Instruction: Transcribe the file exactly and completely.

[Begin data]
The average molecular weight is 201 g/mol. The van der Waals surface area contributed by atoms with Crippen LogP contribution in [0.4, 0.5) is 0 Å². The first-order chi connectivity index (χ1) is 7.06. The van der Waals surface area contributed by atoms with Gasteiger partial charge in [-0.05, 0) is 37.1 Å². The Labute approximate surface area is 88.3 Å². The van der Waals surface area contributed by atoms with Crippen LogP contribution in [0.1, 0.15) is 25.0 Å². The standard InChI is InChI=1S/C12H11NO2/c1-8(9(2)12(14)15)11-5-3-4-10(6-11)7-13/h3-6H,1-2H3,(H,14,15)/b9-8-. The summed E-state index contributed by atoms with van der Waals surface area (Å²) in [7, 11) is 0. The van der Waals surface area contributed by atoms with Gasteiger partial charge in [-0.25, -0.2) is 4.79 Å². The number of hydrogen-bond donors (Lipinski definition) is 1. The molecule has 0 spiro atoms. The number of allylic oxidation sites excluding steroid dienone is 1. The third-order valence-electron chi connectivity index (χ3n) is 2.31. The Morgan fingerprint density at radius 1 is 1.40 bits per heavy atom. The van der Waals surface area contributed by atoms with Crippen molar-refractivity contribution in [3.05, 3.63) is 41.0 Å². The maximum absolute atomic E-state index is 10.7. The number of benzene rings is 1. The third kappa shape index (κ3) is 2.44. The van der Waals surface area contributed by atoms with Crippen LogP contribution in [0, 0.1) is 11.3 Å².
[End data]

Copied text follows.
The average molecular weight is 201 g/mol. The van der Waals surface area contributed by atoms with Crippen LogP contribution in [0.4, 0.5) is 0 Å². The first-order chi connectivity index (χ1) is 7.06. The van der Waals surface area contributed by atoms with Gasteiger partial charge in [-0.05, 0) is 37.1 Å². The Labute approximate surface area is 88.3 Å². The van der Waals surface area contributed by atoms with Crippen LogP contribution in [0.1, 0.15) is 25.0 Å². The standard InChI is InChI=1S/C12H11NO2/c1-8(9(2)12(14)15)11-5-3-4-10(6-11)7-13/h3-6H,1-2H3,(H,14,15)/b9-8-. The summed E-state index contributed by atoms with van der Waals surface area (Å²) in [7, 11) is 0. The van der Waals surface area contributed by atoms with Gasteiger partial charge in [-0.25, -0.2) is 4.79 Å². The number of hydrogen-bond donors (Lipinski definition) is 1. The molecule has 0 spiro atoms. The number of allylic oxidation sites excluding steroid dienone is 1. The third-order valence-electron chi connectivity index (χ3n) is 2.31. The Morgan fingerprint density at radius 1 is 1.40 bits per heavy atom. The van der Waals surface area contributed by atoms with Crippen molar-refractivity contribution in [3.05, 3.63) is 41.0 Å². The maximum absolute atomic E-state index is 10.7. The number of benzene rings is 1. The third kappa shape index (κ3) is 2.44. The van der Waals surface area contributed by atoms with Crippen LogP contribution in [0, 0.1) is 11.3 Å².